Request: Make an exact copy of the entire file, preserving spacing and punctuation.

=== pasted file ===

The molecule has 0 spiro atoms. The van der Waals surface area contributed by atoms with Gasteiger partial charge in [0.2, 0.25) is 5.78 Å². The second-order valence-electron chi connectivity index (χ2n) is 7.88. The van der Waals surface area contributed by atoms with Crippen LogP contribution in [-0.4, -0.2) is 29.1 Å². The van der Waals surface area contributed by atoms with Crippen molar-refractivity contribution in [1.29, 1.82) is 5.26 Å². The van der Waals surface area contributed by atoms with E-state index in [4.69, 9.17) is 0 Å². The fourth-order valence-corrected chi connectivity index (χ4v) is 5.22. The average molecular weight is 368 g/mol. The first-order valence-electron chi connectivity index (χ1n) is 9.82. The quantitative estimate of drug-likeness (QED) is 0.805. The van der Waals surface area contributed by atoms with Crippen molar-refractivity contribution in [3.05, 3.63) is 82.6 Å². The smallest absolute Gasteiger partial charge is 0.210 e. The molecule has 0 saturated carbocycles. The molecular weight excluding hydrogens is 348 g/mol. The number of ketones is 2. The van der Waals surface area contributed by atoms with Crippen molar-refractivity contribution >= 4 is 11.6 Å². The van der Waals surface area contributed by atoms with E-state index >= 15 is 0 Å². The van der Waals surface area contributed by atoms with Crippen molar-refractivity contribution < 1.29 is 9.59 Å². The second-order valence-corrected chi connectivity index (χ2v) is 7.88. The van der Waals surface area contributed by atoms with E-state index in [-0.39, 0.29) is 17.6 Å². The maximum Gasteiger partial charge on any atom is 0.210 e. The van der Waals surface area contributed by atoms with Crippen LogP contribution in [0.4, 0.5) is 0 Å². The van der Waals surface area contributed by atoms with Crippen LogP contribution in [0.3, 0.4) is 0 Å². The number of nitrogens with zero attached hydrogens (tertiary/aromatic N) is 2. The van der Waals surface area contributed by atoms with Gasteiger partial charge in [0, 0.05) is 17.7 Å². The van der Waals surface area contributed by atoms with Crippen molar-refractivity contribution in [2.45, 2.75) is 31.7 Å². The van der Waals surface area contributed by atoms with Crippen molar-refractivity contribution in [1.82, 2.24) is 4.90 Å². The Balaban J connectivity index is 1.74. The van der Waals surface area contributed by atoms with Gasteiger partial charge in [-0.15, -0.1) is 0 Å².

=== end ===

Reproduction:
The molecule has 0 spiro atoms. The van der Waals surface area contributed by atoms with Gasteiger partial charge in [0.2, 0.25) is 5.78 Å². The second-order valence-electron chi connectivity index (χ2n) is 7.88. The van der Waals surface area contributed by atoms with Crippen LogP contribution in [-0.4, -0.2) is 29.1 Å². The van der Waals surface area contributed by atoms with Crippen molar-refractivity contribution in [1.29, 1.82) is 5.26 Å². The van der Waals surface area contributed by atoms with E-state index in [4.69, 9.17) is 0 Å². The fourth-order valence-corrected chi connectivity index (χ4v) is 5.22. The average molecular weight is 368 g/mol. The first-order valence-electron chi connectivity index (χ1n) is 9.82. The quantitative estimate of drug-likeness (QED) is 0.805. The van der Waals surface area contributed by atoms with Crippen molar-refractivity contribution in [3.05, 3.63) is 82.6 Å². The smallest absolute Gasteiger partial charge is 0.210 e. The molecule has 0 saturated carbocycles. The molecular weight excluding hydrogens is 348 g/mol. The number of ketones is 2. The van der Waals surface area contributed by atoms with Crippen molar-refractivity contribution >= 4 is 11.6 Å². The van der Waals surface area contributed by atoms with E-state index >= 15 is 0 Å². The van der Waals surface area contributed by atoms with Crippen molar-refractivity contribution < 1.29 is 9.59 Å². The second-order valence-corrected chi connectivity index (χ2v) is 7.88. The van der Waals surface area contributed by atoms with E-state index in [-0.39, 0.29) is 17.6 Å². The maximum Gasteiger partial charge on any atom is 0.210 e. The van der Waals surface area contributed by atoms with Crippen LogP contribution in [0.4, 0.5) is 0 Å². The van der Waals surface area contributed by atoms with Crippen LogP contribution in [0.3, 0.4) is 0 Å². The number of nitrogens with zero attached hydrogens (tertiary/aromatic N) is 2. The van der Waals surface area contributed by atoms with Gasteiger partial charge in [0, 0.05) is 17.7 Å². The van der Waals surface area contributed by atoms with Crippen molar-refractivity contribution in [2.45, 2.75) is 31.7 Å². The van der Waals surface area contributed by atoms with Crippen molar-refractivity contribution in [1.82, 2.24) is 4.90 Å². The Balaban J connectivity index is 1.74. The van der Waals surface area contributed by atoms with Gasteiger partial charge in [-0.15, -0.1) is 0 Å².